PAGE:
Indian-Pipe

Ghost Plant, Monotropa uniflora. Ericaceae family.

What an honor to find these rare beauties! They aren’t out in their full glory yet, but they are still breathtaking. 

These plants completely lack chlorophyll and cannot do photosynthesis. Instead, they get their nutrients from the fungi that are attached to nearby conifers. 

Tiger Mountain, WA. 6/5/2015.

This is the Indian Pipe plant, an eerie-looking plant, in my opinion. Monotropa uniflora is a heterotroph. That means that it doesn’t photosynthesize. Instead, it’s a parasitic plant that relies on mycorrhizal fungi for its nutrients.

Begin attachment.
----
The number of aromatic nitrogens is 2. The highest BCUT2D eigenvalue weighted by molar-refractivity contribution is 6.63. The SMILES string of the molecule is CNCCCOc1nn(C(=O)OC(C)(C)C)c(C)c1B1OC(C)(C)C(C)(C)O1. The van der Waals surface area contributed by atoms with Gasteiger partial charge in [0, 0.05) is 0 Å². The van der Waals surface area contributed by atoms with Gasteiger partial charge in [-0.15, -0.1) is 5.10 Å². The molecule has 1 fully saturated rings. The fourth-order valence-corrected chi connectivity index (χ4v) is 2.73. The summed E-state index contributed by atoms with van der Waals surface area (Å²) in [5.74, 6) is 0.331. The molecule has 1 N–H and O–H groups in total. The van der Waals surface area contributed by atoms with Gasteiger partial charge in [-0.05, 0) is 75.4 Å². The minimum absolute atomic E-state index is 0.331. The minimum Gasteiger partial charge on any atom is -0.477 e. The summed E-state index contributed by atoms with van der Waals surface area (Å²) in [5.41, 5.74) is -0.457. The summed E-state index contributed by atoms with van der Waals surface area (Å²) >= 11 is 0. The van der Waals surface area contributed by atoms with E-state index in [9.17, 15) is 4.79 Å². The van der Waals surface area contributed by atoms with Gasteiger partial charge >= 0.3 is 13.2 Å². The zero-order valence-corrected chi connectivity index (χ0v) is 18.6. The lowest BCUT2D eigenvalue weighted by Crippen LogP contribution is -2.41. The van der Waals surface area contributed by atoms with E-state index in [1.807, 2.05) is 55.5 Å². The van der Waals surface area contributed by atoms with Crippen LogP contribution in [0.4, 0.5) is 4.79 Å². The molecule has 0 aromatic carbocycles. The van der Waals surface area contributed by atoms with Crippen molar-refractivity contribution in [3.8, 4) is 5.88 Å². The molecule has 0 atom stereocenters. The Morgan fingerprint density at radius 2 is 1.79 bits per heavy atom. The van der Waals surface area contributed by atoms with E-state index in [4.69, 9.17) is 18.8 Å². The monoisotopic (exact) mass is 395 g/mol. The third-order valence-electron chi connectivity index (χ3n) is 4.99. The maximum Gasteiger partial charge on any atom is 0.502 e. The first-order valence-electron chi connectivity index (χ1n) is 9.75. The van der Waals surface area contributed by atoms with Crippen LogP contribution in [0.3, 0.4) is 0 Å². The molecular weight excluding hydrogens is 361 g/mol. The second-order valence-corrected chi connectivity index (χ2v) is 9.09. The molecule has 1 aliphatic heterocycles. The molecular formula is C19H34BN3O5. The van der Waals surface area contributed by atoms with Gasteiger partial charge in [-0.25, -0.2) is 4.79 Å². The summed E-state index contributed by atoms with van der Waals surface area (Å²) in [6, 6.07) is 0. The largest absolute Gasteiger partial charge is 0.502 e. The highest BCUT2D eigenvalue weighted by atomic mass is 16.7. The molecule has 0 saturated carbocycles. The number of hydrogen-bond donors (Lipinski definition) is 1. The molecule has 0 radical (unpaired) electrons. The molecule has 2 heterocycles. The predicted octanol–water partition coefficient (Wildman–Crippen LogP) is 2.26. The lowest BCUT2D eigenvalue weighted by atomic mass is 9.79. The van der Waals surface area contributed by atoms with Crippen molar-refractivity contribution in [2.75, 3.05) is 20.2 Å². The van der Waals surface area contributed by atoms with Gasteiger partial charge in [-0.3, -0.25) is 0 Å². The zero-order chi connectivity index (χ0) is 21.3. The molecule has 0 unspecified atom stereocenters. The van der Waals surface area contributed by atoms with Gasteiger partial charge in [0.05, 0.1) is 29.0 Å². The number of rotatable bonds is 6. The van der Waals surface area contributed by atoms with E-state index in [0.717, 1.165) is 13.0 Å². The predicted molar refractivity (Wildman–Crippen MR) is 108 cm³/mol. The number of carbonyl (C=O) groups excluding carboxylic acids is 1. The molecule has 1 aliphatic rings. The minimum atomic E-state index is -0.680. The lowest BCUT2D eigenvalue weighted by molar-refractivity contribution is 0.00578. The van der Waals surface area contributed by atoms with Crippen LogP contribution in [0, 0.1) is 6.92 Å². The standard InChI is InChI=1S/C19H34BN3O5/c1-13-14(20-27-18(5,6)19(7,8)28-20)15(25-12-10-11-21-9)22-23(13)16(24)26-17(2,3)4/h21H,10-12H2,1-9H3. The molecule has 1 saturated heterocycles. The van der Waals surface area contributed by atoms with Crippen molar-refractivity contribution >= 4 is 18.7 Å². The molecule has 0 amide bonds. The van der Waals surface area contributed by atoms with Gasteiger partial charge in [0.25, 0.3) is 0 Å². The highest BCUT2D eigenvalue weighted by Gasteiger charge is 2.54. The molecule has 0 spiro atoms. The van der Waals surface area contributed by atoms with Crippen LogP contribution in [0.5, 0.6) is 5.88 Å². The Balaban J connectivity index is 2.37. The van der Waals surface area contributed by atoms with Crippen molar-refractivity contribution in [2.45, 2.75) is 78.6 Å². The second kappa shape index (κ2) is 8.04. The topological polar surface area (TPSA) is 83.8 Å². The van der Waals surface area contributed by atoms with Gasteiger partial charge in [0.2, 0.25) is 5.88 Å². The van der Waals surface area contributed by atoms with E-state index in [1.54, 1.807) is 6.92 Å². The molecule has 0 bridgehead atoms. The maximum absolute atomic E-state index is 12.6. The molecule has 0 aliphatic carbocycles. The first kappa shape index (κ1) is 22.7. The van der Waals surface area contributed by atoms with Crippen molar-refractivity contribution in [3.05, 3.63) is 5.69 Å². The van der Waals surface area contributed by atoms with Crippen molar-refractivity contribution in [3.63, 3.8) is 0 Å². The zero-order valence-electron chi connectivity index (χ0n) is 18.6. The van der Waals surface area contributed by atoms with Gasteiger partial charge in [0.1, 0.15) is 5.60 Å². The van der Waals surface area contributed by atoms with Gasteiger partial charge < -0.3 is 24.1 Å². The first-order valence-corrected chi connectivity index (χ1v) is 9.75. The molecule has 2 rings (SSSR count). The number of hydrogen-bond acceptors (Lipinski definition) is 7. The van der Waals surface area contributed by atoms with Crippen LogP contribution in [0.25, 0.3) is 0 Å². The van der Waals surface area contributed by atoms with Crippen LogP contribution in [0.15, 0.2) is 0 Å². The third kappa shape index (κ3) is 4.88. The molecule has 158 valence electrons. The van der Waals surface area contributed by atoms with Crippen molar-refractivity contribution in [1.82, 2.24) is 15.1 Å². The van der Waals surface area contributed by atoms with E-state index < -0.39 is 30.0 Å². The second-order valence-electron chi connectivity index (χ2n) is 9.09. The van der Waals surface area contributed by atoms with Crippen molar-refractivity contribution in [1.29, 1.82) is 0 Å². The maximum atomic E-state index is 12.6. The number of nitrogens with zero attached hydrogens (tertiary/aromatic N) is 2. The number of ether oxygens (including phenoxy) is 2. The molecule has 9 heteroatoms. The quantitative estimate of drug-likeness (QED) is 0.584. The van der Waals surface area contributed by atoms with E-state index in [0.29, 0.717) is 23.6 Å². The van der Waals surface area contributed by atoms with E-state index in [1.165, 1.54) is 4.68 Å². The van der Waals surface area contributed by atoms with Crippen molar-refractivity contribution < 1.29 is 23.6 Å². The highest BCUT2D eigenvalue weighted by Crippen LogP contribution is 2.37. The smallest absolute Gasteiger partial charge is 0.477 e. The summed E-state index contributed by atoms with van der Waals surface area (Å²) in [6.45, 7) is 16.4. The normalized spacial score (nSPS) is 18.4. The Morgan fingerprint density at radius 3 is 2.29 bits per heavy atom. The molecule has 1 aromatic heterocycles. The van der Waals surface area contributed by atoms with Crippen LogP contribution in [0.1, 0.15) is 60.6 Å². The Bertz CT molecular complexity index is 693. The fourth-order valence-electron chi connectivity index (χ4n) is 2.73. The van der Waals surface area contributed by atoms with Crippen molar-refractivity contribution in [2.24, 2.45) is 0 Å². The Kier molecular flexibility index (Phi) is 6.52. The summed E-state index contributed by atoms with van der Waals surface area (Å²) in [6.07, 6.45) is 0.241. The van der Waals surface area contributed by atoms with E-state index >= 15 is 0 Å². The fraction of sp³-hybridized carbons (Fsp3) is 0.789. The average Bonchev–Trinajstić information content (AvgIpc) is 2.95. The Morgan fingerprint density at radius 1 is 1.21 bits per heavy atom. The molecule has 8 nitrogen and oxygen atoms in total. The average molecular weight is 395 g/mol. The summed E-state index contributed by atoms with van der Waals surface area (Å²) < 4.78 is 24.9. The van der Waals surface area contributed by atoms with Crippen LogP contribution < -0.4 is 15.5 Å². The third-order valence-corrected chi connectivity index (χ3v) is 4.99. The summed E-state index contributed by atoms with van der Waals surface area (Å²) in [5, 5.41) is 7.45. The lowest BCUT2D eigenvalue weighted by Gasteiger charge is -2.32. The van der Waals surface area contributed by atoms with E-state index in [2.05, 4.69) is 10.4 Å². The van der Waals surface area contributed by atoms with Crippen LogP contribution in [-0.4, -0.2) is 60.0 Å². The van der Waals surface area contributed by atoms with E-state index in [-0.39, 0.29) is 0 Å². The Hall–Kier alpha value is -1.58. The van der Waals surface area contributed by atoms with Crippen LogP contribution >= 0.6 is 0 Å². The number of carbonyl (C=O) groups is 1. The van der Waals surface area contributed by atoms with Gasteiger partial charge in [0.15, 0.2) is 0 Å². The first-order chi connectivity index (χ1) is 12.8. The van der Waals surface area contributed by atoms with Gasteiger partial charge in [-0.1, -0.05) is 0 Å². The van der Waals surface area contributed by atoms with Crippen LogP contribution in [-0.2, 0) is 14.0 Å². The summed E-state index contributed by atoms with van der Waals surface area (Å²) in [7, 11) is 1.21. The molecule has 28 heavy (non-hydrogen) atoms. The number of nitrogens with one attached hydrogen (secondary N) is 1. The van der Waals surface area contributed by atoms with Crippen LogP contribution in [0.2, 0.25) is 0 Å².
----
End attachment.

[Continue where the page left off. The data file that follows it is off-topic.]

Why is it white? No chlorophyll, no green.
It’s also known as the Ghost Plant, and the Corpse Plant. 

Indian Pipe

Photo taken in Fredericton, New Brunswick, Canada, and submitted by brian-my-left-testicle.


The Indian Pipe or Ghost Plant, Monotropa uniflora (Ericales - Ericaceae), is a flowering plant entirely white that gets its food through its stubby roots that contain fungi.  And the fungi, extend in a web-like way through dead rotting leaves and connect up to the roots of conifers. The conifers provide sugar, which the fungi carry to the Indian Pipe plant. So it’s really a parasite, but on fungi [1].

Indian Pipe

Love this hugging cluster of Indian Pipes emerging from the pile of last-year leafs:)

The life of the Indian Pipe depends on a three-way relationship with a fungus and another plant. The life strategy of the Indian Pipe makes it look vaguely like a fungus, and live where mushrooms may be common, but in fact it is a very unusual plant.